Woodworking for Beginners: How to Start + 7 Things I Wish I Would’ve Known


Hi, I'm Zoe

My mission is to teach you to confidently build magazine-worthy DIYs. I used to be terrified of power tools, which is why I'm a firm believer that ANYONE can DIY.

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May 9, 2023
Zoe Hunt

Want to learn woodworking as a new hobby, but aren’t sure where to start? You’re in the right place. Here at Pine and Poplar, our mission is to teach beginners how to confidently build magazine-worthy furniture with simple tools and techniques. 

If you want to learn how to do super complicated joinery and spend $10,000 on intense tools, this isn’t the place for you. This is the place for those who want to build things they are proud of without having to dedicate their whole lives (and all of their garage space) to woodworking. A place where we build things like this:

learn to DIY furniture and make projects like this text overlay on images of DIY furniture projects

Getting started with beginner woodworking isn’t as complicated as you might think. There are just a few key things you need to get sorted out before getting started. Let’s dive on in!

How to Learn WoodWorking 

If you’d like a printable cliff notes version of this post, be sure to download the free 5 Steps to Getting Started with DIY Guide.

And if you’re really ready to dive into DIY and would like someone to walk you through learning how to safely use your tools and your first few projects, check out I Made That. It’s the online course designed to take you from DIY wannabe to fearless furniture builder in just 5 weeks.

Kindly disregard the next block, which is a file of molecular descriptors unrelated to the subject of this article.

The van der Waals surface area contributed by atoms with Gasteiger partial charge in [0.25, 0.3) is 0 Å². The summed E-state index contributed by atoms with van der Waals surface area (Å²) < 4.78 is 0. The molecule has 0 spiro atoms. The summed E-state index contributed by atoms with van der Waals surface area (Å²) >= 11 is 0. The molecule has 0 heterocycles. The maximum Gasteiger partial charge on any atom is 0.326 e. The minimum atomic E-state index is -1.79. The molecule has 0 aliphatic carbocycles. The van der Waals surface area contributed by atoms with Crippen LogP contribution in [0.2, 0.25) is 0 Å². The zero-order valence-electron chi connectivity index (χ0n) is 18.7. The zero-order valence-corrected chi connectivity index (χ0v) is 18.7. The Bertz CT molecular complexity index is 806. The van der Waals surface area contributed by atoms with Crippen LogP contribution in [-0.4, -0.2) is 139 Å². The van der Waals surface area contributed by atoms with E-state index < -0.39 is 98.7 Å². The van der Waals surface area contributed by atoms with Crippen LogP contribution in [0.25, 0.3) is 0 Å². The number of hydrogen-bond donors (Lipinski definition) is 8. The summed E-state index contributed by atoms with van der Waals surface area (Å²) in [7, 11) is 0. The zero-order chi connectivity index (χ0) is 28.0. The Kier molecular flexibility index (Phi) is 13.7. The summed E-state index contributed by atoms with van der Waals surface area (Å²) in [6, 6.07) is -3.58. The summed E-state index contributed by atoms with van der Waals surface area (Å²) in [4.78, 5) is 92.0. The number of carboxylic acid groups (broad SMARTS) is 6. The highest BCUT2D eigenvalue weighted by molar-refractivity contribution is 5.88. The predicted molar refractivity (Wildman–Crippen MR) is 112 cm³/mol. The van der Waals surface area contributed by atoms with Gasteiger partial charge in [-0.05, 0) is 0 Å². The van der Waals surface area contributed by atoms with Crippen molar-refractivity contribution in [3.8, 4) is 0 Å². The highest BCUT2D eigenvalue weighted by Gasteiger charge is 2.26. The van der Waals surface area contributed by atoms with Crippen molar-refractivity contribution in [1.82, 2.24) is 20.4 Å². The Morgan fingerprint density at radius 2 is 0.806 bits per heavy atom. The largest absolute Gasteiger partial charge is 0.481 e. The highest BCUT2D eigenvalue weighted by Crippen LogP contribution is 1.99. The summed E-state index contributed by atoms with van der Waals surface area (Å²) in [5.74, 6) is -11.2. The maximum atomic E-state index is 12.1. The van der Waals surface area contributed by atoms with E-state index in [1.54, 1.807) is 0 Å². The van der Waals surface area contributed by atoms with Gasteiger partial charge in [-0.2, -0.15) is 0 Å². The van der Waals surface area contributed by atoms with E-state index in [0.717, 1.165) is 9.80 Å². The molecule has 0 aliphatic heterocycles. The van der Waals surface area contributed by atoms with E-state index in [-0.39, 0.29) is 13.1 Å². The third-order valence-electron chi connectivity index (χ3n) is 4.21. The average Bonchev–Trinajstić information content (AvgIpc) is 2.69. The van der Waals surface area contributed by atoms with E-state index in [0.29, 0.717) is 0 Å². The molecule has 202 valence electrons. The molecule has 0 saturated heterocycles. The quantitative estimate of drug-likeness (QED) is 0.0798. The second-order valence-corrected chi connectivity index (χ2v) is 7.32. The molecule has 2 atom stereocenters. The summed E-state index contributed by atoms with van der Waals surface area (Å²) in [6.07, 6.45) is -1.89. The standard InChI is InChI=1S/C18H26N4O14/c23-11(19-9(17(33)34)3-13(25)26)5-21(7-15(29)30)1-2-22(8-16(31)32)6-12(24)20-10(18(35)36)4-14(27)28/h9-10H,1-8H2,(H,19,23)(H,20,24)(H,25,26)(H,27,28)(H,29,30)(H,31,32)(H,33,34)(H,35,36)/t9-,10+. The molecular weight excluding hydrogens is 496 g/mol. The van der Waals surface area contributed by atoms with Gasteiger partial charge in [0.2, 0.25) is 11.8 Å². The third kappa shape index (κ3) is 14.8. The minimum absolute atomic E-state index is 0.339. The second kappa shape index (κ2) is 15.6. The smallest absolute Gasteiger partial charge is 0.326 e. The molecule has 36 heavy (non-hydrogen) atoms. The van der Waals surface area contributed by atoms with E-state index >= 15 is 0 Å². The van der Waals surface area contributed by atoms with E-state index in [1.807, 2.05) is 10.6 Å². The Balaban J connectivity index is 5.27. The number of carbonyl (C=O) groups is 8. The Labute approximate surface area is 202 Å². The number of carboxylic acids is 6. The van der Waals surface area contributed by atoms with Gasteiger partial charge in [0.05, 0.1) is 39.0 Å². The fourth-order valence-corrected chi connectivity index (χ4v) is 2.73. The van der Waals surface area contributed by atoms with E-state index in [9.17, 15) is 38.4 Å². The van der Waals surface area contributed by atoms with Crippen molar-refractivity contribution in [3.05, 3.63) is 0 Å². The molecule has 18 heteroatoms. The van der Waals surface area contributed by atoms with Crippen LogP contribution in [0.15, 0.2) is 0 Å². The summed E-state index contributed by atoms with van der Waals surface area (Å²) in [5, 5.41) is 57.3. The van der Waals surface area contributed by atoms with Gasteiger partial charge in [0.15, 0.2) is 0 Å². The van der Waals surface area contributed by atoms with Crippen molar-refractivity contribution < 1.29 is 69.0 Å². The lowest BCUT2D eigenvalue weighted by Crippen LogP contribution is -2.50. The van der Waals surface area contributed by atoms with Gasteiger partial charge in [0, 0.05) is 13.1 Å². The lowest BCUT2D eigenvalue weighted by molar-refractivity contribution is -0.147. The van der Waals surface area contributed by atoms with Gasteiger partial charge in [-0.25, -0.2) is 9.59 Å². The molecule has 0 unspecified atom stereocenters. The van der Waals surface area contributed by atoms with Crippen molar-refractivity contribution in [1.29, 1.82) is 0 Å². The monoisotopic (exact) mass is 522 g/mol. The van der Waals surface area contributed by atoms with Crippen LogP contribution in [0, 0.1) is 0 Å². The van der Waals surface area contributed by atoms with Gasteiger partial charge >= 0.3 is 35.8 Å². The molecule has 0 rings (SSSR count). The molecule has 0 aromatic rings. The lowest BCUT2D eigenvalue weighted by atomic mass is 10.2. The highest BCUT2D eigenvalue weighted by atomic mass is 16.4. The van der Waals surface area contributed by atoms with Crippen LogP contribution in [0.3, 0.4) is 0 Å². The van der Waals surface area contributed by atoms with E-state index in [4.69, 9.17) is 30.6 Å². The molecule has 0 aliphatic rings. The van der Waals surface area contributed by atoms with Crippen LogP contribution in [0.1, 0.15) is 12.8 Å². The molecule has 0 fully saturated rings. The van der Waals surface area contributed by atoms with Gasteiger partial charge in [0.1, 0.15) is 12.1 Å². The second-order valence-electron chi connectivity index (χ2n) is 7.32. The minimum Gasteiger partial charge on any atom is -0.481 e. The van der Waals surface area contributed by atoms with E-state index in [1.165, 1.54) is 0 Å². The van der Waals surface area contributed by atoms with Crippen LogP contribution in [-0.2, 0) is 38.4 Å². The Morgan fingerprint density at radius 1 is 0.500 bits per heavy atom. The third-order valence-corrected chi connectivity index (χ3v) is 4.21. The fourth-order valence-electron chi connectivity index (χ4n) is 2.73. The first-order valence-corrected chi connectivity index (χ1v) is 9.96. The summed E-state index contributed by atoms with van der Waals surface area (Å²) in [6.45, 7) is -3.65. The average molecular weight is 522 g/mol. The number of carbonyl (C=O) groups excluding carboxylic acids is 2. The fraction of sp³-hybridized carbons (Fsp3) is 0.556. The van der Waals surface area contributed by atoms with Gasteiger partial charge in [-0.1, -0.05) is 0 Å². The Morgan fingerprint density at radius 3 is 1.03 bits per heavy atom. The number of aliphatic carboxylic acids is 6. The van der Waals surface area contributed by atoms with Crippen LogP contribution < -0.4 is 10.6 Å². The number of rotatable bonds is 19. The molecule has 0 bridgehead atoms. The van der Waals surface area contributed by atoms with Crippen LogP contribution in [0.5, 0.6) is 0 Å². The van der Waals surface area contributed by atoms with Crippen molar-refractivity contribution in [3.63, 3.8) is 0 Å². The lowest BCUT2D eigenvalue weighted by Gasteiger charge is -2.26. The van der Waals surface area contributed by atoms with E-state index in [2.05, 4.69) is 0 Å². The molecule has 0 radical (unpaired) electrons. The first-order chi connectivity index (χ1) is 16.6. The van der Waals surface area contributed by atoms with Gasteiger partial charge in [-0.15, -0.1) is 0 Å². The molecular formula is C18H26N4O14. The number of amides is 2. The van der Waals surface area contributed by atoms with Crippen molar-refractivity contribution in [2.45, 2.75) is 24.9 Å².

We share all the tips and tricks you need to know for more professional-looking furniture projects as we walk through 4 strategically designed furniture builds. Each project was designed to teach you different skills that you can apply to countless other projects. Learn more about the self-paced course here. 


Before we can talk about using power tools and building furniture, we need to understand the importance of safety. When you know how to properly use your tools and you follow best practices, the chances of injury are slim, but you always need to be aware of the risk. 

Always respect your tools. Even as you get more confident using them, you need to remain vigilant. 

As you’re working on projects, you should always have three forms of safety gear: eye protection, ear protection, and dust protection. 

personal protective equipment for woodworking

We’ve linked our favorite PPE in our Amazon Storefront. I’d especially recommend the headphones linked there. They have a Bluetooth connection so you can listen to music or podcasts when doing some more mundane tasks like sanding! 

Want to DIY buy don\'t know where to start? Click here to grab your free guide!


This is the step that holds so many people back from getting started with DIY and woodworking. So many people feel like they don’t have the space for a dedicated workshop, so they can’t DIY. 

But that’s not true. You don’t need a large, dedicated space to DIY. When we first started, we didn’t even have a workbench. We would cut and assemble everything on the ground–either in a small corner of my in-law’s garage or on the driveway. I’ve even known people who’ve DIYed on their apartment balcony or roof! 

What you do need for a workspace is a place big enough to cut and assemble your project. If you don’t want to subject your poor knees to working on the ground, grab a collapsible workbench or make your own using a pre-cut piece of ¾” plywood and some saw horses. 

assembling furniture on small worktable in garage

If you aren’t renting or borrowing tools, you’ll also need a spot to store them. A small corner in the garage was what we started with. 

If you want more ideas for your workspace and plans for a rolling workbench and miter saw stand with collapsible wings, be sure to check out the Ideas for the DIYer’s Workshop Guide.